Following a strategic review, Leighton Holdings (ASX: LEI) has announced that its telecommunication assets are up for sale. These assets encompass the national fibre optic network, NextGen Networks, data centre specialist, Metronode, and Infoplex, which offers cloud computing-related services.
Leighton’s market capitalisation is less than $6 billion and with brokers forecasting an asking price of at least $1 billion for the assets, this is a significant divestment. While the review identified these telecom assets as non-core, the assets will be attractive to other industry players, particularly the strategic position of NextGen.
Looking past the headline, it is interesting to consider the growth prospects, and more importantly, the profit potential of data volumes, data centres, and cloud computing. With so many companies competing to gain scale, the timing of Leighton’s exit may be a warning to investors that the market is getting a little “hot”.
As the National Broadband Network (NBN) rollout continues and Telstra’s (ASX: TLS) previous monopoly power is diminished, the dynamics of the telecom sector and participants are altering too. TPG Telecom (ASX: TPM) already owns significant infrastructure but could look to increase its footprint by purchasing NextGen. Vocus Communications (ASX: VOC) also owns a valuable fibre network that it would no doubt be interested in adding to, however NextGen would most likely be too big a bite for the $130 million company.
Data Centres (DC) have been getting a lot of attention recently, with Macquarie Telecom (ASX: MAQ) recently signing a large government contract to provide managed hosting services in its DC. NextDC (ASX: NXT) is another player in the DC space, run by successful entrepreneur Bevan Slattery. Both companies may be interested in the Metronode business as they look to build further scale into their product offering.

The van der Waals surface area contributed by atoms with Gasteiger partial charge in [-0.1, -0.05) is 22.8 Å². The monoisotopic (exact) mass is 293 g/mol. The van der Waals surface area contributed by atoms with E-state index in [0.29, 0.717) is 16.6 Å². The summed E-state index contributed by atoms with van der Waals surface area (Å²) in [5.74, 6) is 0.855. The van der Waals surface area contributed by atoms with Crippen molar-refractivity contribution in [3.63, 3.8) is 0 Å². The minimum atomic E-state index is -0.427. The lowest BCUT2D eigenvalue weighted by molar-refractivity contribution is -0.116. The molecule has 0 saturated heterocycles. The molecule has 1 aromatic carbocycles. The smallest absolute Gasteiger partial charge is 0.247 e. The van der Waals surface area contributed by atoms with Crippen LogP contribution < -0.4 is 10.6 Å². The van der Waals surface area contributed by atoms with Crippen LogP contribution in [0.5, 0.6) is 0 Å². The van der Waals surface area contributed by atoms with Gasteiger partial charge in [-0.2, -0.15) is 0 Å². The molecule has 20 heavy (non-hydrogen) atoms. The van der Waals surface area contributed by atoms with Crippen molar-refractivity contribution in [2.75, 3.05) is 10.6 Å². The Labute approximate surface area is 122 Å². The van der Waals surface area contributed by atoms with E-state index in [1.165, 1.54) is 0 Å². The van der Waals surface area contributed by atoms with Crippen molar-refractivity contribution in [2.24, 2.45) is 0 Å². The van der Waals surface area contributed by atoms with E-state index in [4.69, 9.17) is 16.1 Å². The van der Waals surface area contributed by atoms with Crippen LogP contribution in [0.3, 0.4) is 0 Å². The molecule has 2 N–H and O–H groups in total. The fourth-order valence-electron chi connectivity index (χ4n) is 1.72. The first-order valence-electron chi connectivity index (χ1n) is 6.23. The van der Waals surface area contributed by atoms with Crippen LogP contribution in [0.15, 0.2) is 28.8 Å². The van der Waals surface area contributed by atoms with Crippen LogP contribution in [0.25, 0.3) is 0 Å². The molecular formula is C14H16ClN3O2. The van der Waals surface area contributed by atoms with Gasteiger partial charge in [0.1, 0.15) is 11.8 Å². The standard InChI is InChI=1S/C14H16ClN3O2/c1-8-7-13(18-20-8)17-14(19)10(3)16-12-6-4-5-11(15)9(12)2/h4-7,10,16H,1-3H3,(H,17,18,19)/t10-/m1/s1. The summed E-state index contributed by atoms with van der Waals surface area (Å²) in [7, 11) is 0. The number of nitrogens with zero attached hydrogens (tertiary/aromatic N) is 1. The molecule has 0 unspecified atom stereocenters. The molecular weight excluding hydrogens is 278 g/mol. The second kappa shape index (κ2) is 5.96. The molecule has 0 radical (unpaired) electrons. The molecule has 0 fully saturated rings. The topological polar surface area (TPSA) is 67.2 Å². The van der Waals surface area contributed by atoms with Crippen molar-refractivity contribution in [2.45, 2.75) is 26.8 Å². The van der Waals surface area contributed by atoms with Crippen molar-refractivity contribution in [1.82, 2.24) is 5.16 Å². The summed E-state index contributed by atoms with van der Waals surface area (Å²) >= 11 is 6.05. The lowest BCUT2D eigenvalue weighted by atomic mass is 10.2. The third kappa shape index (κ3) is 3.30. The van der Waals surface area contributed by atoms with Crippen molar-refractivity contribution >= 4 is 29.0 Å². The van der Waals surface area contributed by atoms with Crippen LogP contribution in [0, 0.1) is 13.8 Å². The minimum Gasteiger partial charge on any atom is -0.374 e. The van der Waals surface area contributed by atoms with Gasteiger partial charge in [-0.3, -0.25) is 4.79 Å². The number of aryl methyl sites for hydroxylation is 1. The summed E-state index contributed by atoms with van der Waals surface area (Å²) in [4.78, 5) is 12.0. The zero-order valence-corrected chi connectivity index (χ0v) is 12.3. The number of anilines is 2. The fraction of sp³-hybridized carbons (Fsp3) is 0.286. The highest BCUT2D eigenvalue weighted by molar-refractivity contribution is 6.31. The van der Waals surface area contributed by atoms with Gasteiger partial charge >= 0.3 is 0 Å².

While there is going to be significant growth in data and cloud usage in the future, exactly how that plays out is the million-dollar question. Investors need to always remain objective when assessing investments in new technology areas such as cloud computing, as industries can grow yet not provide commensurate profits for investors. Investing with a margin of safety is as important as ever.
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Motley Fool contributor Tim McArthur doesn’t own any of the stocks mentioned. The Motley Fool’s purpose is to help the world invest, better. Take Stock is The Motley Fool’s free investing newsletter. Packed with stock ideas and investing advice, it is essential reading for anyone looking to build and grow their wealth in the years ahead. Click here now to request your free subscription. This article contains general investment advice only (under AFSL 400691). Authorised by Bruce Jackson.